This art environment, which occasionaly is visited by tourists on guided tours, can be seen from the road.

Documentation
* Article and series of pictures (2016) on Sergey Bezgodov's website bezphoto.net



note
¹ A quite interesting website about beautiful Russian architecture, streetart, storefront decorations and so on.

Anatoly Lobanov
Decorated house and garden
Leshkovo, Istra district, Russian Federation
can be seen from the street

December 13, 2016

Egor Federovich Utrobin, сад скульптур/sculpture garden



Located in a small Russian community, the house pictured above was built by it's occupant. The site has become known in Russia for the wooden sculptures displayed in the garden near the house.

Life and works

Born april 1st 1952 in the small comunity of Parmalayvo in the Kochyovsky district (Perm region, Russia), Egor Federovich Utrobin at an early age already showed an artistic talent. When he was still in elementary school he already made his first wooden sculpture.


He went to high school but, although talented, subsequently he wouldn't go to an art school. Maybe he was a bit shy and too modest about his artistic aptitude.

Anyhow, Utrobin got a job on a farm. Later he was conscripted in the army and when returned to his natal villlage he resumed his activities in farmwork.


He married, built the family home, got children, and then in the late 1980's when he was in his mid-thirties, he regained his original creative spirit and began making sculptures he displayed near his house.

Utrobin uses large tree stumps which are  left in the woods, regarded as unusable by loggers. Like so many sculptors who work with stumps, he already sees in the raw tree the character to depict.


Currently (2016) there are almost fifty sculptures in the garden. One can see demons, dragons, knights and legendary russian folk heroes like Kudym-Osh, but als depictions of ordinary people.

Occasionally villagers think they recognize themselves and Utrobin admits this sometimes is rightly.


Gradually the display of wooden sculptures became known in Russia and gradually also the number of visitors increased. In agreement with the local authorities, in 1993 Utrobin decided to denote the site as a museum. However, formally the site isn't part of the Perm region's cultural infrastructure.


Last but not least: Utrobin's house itself, with it's specific structure and the four minaret-like towers, may also be seen as a successful example of singular architecture.

Documentation
* Entry (september 2014) by Lora Kroft on Maxpark, illustrated
* Article on Nash Ural website, illustrated
* Article on Kamwa website, illustrated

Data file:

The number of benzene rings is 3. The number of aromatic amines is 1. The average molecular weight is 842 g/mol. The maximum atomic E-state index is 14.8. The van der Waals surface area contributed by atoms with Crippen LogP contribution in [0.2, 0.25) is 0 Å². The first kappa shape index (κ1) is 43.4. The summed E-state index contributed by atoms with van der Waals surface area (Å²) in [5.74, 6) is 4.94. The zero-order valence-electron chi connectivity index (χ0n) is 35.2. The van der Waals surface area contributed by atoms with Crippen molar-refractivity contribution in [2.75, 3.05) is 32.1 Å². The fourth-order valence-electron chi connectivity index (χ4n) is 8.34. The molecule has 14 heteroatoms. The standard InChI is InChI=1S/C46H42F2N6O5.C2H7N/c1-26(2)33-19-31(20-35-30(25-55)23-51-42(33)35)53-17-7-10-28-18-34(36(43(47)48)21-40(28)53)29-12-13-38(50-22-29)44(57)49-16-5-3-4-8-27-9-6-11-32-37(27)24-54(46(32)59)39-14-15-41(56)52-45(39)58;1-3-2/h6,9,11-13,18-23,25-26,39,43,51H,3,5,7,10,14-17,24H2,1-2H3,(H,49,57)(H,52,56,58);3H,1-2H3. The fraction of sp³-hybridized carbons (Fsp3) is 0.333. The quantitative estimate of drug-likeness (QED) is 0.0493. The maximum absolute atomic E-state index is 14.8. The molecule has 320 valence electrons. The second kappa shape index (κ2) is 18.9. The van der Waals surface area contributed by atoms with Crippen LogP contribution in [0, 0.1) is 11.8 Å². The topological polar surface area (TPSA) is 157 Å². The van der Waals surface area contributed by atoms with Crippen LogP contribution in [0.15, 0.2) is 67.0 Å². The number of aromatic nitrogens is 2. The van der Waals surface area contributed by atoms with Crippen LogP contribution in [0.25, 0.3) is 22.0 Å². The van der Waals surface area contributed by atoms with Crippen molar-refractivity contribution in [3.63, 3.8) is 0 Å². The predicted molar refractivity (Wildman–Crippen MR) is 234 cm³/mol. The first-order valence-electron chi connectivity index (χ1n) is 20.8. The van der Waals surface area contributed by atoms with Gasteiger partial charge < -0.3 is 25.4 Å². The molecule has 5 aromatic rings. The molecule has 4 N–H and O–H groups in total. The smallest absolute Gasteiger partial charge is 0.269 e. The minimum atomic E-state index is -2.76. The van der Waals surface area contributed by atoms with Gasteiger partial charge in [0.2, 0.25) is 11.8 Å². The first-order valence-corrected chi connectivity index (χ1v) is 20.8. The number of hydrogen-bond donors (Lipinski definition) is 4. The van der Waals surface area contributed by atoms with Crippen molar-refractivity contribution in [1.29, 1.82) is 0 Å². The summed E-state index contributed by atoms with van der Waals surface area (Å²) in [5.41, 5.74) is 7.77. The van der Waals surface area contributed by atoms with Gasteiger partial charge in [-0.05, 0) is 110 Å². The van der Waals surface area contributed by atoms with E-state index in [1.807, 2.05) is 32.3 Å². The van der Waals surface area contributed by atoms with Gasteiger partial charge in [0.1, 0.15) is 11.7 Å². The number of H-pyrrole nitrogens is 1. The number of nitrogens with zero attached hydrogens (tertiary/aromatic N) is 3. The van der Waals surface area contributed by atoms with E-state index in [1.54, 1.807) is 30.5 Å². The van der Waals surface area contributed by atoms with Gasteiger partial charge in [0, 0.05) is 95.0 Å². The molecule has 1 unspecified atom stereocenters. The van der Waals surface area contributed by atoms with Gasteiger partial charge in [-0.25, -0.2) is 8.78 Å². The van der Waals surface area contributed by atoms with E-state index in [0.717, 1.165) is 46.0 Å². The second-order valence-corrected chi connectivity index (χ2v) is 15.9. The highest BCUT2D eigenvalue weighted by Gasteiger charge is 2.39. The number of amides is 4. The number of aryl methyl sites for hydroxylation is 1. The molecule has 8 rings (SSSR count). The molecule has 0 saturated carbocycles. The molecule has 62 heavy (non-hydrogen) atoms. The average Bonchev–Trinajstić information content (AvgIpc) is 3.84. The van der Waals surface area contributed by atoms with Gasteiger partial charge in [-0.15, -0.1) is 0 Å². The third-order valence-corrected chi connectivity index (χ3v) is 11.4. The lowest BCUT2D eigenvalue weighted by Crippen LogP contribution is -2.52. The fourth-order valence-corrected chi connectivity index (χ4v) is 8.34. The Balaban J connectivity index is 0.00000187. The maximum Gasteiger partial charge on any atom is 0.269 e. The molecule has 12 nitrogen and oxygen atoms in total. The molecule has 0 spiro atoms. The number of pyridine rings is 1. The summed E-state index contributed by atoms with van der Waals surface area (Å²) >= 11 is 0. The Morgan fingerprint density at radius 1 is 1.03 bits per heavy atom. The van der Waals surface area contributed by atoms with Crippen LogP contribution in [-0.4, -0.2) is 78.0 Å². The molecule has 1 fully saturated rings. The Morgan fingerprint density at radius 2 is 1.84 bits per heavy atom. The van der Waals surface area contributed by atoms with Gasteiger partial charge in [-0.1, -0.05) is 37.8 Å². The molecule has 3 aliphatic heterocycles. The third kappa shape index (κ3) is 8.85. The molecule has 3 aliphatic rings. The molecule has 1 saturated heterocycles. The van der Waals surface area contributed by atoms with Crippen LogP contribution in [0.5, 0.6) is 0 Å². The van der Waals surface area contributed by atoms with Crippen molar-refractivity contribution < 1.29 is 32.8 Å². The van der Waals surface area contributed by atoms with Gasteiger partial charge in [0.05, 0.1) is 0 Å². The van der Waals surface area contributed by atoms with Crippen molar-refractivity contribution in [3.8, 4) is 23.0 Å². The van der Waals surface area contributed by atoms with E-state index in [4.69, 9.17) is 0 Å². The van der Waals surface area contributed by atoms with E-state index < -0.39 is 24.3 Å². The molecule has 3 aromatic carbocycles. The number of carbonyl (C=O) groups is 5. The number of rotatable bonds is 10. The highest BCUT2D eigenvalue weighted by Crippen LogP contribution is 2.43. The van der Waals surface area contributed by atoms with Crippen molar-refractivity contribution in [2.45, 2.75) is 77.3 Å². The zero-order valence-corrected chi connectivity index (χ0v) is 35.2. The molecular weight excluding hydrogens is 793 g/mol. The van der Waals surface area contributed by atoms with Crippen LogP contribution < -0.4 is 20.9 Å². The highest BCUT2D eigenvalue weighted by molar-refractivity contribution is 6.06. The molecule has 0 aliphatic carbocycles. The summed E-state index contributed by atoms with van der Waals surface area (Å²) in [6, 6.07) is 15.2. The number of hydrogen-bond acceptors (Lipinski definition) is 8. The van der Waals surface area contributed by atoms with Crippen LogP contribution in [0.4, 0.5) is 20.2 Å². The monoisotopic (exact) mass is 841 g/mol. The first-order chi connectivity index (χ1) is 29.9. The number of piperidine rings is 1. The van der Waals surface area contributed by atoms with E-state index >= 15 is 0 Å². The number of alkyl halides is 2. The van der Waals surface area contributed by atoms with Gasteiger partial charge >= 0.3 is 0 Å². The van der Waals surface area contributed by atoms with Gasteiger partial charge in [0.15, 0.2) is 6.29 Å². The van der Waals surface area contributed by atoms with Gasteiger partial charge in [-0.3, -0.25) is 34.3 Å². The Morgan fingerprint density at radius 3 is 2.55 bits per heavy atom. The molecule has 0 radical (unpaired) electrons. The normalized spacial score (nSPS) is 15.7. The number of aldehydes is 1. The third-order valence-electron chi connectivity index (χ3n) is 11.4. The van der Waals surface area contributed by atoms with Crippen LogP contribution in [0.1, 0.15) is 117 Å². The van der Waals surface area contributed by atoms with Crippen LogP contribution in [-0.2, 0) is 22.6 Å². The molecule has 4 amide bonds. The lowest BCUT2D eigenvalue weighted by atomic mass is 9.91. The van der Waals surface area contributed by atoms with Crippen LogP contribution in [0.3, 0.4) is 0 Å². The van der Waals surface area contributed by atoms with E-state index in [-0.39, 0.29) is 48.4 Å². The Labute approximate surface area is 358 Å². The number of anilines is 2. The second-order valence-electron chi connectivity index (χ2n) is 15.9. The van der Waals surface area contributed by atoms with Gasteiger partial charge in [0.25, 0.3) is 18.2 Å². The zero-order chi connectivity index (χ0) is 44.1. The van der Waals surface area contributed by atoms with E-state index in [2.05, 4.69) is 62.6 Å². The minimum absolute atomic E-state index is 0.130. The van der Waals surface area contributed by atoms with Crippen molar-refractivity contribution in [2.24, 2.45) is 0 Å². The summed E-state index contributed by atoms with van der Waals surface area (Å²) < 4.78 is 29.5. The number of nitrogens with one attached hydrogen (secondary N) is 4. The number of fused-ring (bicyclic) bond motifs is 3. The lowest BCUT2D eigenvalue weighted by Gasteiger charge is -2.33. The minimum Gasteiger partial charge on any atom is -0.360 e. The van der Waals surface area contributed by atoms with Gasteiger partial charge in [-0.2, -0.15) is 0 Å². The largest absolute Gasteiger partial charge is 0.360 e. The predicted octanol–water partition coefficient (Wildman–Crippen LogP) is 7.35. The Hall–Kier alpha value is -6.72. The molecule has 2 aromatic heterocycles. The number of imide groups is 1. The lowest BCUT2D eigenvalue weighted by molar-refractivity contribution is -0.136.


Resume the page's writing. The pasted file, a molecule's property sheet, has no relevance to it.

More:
* Article (july 2012) on Optusk21 website, illustrated
* Article (january 2011) by Alexander Belenkiy on Livejournal, illustrated
* Video by Rifey TV (Youtube, 2'38", uploaded july 2013)


Egor Federovich Utrobin
Museum/Sculpture garden
Parmalayvo, Kochyovsky district, Perm region, Russian Federation
can be visited as a museum
small entrance fee for maintenance of the sculptures

December 11, 2016

Eugène Bornet, Trois-mâts sur la terre ferme/Three-masted ship on dry land



In the field of french art environments, Eugène Bornet's three-masted ship is a classic. Begun in the early 1980's, the construction in the front garden of his house in Tréglamur, Britanny, currently is over thirty years old and it still attracts interested visitors.

Life and works 

Born in 1933, Eugéne Bornet worked as a mason and a stonecutter. In the late 1970's when he was in his mid forties, he got a disease that paralyzed his arms. Recovered after prolonged treatment his doctor advised him to take a manual activity.

So Bornet got the idea to build a ship in the garden of his house, an idea that was partly inspired by the place of origin of his wife (✝ dec 2009), Audierne, a port town in the extreme west of Britanny.

He began to pick up pebbles in the fields around his community and when he had a good stock he began constructing the three-masted ship that made him known as an outsider artist.

An early review of his creation, writtten in 2002 by Paskal Larsen, was published in 2006 by the internet magazine Foutraque. Years later (june 2014) Sophie Lepetit published a series of pictures on her weblog and in the same year an artice about the site appeared on the weblog Animula Vagula.


a seagull

In addition to the three-masted ship, Bornet also created smaller items, in general using pebbles and cement. Above pictured seagull is an example of such a small scale creation.

shrine for the Holy Vierge

Other creations include a lighthouse, a small replica of his living house functioning as letter box, a shrine with the Holy Vierge, as pictured above.

view from the street

On above general view of the site one can see that the low wall surrounding the garden is decorated with a number of cement dices.

Actual situation

Bornet, who currently (2016) is in his early eighties, is no longer active in making new creations.

Documentation/more pictures
* Article (2006) by Paskal Larsen in webmagazine Foutraque
* Article (jan 2011) in regional newspaper Ouest France
* Various pictures (2014) on Sophie Lepetit's weblog
* Article (2014) on weblog Animula Vagula

Eugène Bornet
14 rue de la Mairie
22540 Tréglamus, Côtes d' Armor, Britanny, France